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Associated Press: Pity The Poor Palestinians

Get out your handkerchiefs.

The terrorist lovers at the DNC’s Associated Press have a tale of woe:

Atef Abu Said, 46, right, has dinner, lit by a gas lamp and candles, with his family at the southern Gaza Strip town of Rafah in this Monday, July 3, 2006 file photo. The United Nations warns of food shortages. Hospitals refuse all non-emergency care to avoid running out of medicine. Power outages are widespread, and a lack of fuel for generators threatens water supplies.

Signs of humanitarian crisis grow in Gaza

By THOMAS WAGNER, Associated Press Writer

Tue Jul 11, 4:35 AM ET

The United Nations warns of food shortages. Hospitals refuse all non-emergency care to avoid running out of medicine. Power outages are widespread, and a lack of fuel for generators threatens water supplies.

Israel’s military offensive, and its closure of the territory’s border crossings, has worsened the plight of Palestinians in the already devastated Gaza Strip.

Signs of a humanitarian crisis are appearing in villages such as Beit Lahiya in northern Gaza, where Israeli tanks and bulldozers have damaged homes, leveled crops, toppled electricity poles and torn up underground water pipes while searching for tunnels and explosive devices used by militants to attack southern Israel.

"I am a nationalist, but this poverty — the fact that I cannot even feed my kids three meals a day — makes me hate myself," Musbah al-Sultan, 36, said in his bullet-ridden home, surrounded by his wife and seven children.

In the two-story house that he inherited from his father, the kitchen and refrigerator contained little food. Typical meals consist of water, tea and biscuits, he said.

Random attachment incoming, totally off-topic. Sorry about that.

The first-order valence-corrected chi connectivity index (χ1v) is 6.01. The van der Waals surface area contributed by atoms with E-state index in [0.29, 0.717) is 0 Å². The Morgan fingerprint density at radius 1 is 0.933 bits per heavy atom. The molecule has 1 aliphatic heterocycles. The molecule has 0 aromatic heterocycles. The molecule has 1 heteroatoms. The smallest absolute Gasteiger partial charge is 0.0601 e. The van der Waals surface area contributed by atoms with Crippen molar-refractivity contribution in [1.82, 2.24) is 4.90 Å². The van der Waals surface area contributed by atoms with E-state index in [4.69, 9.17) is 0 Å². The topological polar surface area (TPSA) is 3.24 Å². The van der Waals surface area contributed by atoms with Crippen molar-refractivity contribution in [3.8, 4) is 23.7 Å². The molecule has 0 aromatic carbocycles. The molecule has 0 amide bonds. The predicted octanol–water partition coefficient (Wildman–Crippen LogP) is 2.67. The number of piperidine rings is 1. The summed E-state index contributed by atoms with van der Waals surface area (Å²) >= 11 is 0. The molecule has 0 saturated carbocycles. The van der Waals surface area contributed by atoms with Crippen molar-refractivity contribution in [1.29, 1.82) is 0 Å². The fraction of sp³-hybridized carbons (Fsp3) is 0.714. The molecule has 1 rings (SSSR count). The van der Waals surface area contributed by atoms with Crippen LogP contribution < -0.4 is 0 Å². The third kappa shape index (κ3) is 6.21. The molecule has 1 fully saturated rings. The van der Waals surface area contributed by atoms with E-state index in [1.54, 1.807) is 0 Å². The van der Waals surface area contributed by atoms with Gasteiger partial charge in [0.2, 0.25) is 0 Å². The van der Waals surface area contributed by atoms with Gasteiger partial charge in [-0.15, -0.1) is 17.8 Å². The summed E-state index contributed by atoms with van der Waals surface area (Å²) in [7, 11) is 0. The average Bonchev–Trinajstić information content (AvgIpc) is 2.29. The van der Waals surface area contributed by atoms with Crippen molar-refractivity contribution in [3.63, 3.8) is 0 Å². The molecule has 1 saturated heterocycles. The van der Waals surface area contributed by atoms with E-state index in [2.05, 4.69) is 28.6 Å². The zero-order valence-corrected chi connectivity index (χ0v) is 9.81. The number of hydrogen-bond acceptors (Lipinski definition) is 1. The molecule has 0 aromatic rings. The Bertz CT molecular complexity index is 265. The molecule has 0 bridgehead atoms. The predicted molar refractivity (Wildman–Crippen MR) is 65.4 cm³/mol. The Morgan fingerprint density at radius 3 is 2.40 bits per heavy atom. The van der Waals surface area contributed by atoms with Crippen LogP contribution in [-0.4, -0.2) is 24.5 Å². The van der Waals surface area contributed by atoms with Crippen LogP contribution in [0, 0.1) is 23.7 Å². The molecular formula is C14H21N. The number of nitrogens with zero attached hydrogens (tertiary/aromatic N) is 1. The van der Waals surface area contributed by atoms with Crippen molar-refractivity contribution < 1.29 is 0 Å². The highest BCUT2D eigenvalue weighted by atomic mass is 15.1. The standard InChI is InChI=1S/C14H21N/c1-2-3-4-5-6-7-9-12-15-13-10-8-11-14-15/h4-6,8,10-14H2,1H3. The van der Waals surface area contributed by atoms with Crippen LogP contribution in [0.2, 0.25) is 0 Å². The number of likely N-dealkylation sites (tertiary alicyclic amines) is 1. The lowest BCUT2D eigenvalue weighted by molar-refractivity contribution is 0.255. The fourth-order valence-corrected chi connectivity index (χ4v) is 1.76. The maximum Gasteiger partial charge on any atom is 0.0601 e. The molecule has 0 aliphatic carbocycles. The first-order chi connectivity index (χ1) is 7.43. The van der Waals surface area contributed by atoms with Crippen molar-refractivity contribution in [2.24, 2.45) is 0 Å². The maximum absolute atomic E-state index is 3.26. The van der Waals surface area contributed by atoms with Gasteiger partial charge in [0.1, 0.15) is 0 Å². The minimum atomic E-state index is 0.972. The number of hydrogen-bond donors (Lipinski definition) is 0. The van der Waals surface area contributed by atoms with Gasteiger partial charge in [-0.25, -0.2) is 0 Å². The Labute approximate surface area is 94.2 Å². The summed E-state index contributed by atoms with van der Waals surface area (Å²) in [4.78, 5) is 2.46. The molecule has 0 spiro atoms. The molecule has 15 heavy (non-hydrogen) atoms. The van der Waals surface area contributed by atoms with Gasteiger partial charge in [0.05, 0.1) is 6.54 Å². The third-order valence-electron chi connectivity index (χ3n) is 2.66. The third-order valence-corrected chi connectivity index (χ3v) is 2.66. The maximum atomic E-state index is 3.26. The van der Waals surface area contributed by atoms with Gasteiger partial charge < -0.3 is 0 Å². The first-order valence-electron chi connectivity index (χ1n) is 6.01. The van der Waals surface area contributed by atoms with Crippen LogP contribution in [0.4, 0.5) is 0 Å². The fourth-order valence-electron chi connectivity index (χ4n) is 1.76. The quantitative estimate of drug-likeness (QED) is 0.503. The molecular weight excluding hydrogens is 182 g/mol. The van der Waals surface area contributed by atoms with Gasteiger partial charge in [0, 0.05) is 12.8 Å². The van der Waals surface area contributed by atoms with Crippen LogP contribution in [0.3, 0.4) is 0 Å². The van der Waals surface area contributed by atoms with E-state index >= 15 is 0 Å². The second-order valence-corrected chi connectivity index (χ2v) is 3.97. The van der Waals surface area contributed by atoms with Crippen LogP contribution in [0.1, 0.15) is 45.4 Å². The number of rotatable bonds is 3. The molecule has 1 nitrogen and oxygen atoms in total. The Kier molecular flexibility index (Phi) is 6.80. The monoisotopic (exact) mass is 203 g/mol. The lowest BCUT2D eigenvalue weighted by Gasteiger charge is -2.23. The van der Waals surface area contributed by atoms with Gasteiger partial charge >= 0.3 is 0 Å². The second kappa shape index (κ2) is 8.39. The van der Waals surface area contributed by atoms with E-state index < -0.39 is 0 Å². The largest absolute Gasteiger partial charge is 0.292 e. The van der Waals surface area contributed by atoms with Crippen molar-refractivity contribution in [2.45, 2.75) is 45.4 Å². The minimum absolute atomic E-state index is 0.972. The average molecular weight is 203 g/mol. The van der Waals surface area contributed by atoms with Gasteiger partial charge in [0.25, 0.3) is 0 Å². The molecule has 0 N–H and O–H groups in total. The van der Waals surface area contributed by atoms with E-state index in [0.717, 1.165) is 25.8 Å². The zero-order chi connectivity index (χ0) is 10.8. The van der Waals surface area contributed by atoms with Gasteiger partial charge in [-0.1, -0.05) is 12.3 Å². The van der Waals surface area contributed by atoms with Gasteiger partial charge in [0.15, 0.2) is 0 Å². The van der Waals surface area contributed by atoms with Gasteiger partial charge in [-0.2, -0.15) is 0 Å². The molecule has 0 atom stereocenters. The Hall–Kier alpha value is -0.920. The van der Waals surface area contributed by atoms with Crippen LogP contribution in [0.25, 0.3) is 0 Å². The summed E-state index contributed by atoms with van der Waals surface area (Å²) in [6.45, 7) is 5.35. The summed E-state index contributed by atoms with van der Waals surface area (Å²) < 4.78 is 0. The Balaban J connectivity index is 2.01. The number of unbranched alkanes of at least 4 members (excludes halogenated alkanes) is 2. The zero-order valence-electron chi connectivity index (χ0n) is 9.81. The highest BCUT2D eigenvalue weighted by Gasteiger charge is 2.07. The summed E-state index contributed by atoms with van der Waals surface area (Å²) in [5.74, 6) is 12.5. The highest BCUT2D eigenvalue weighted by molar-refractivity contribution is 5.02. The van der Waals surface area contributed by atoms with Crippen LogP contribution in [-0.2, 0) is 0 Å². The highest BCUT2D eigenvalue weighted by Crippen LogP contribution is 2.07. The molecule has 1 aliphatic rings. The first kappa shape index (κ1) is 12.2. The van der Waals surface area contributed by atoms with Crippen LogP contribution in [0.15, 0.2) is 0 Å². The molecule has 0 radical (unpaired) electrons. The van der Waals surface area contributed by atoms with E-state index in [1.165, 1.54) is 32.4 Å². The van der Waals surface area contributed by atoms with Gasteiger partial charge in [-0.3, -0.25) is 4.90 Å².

Before the offensive, al-Sultan and his wife, Khadija, got by operating a shop that sold household products and accepting food donations from local charities.

But on Friday, Israeli forces destroyed the store after a militant hiding behind it shot a Kalashnikov at a tank and troops returned fire, al-Sultan said. He showed reporters the wreckage of the building in an area that had been cleared by bulldozers.

Israel acknowledges the situation in Gaza is difficult, but denies the Palestinians face a humanitarian crisis. Israel says it continues to transfer goods into the coastal strip, despite border crossing closures.

Poverty has long been the status quo in the Gaza Strip, with each year of Israeli-Palestinian fighting compounding the hardship. But the plight has grown desperate since the Hamas militant group took power in March. Israel and international donors cut off funding because Hamas refused to recognize Israel.

Today, nearly 80 percent of Palestinians live below the poverty line on $2 or less a day, and unemployment has reached 40 percent, aid agencies say.

In its two-week-old offensive aimed at freeing a captured soldier and halting Palestinian rocket fire, Israel destroyed the territory’s only power station and closed border crossings — through which fuel and food are imported — for all but three days, citing security warnings.

As a result, Gaza residents contend with widespread power outages of 12 to 18 hours a day, and generators, which can only make up for a fraction of the lost power, are using up much of the available fuel.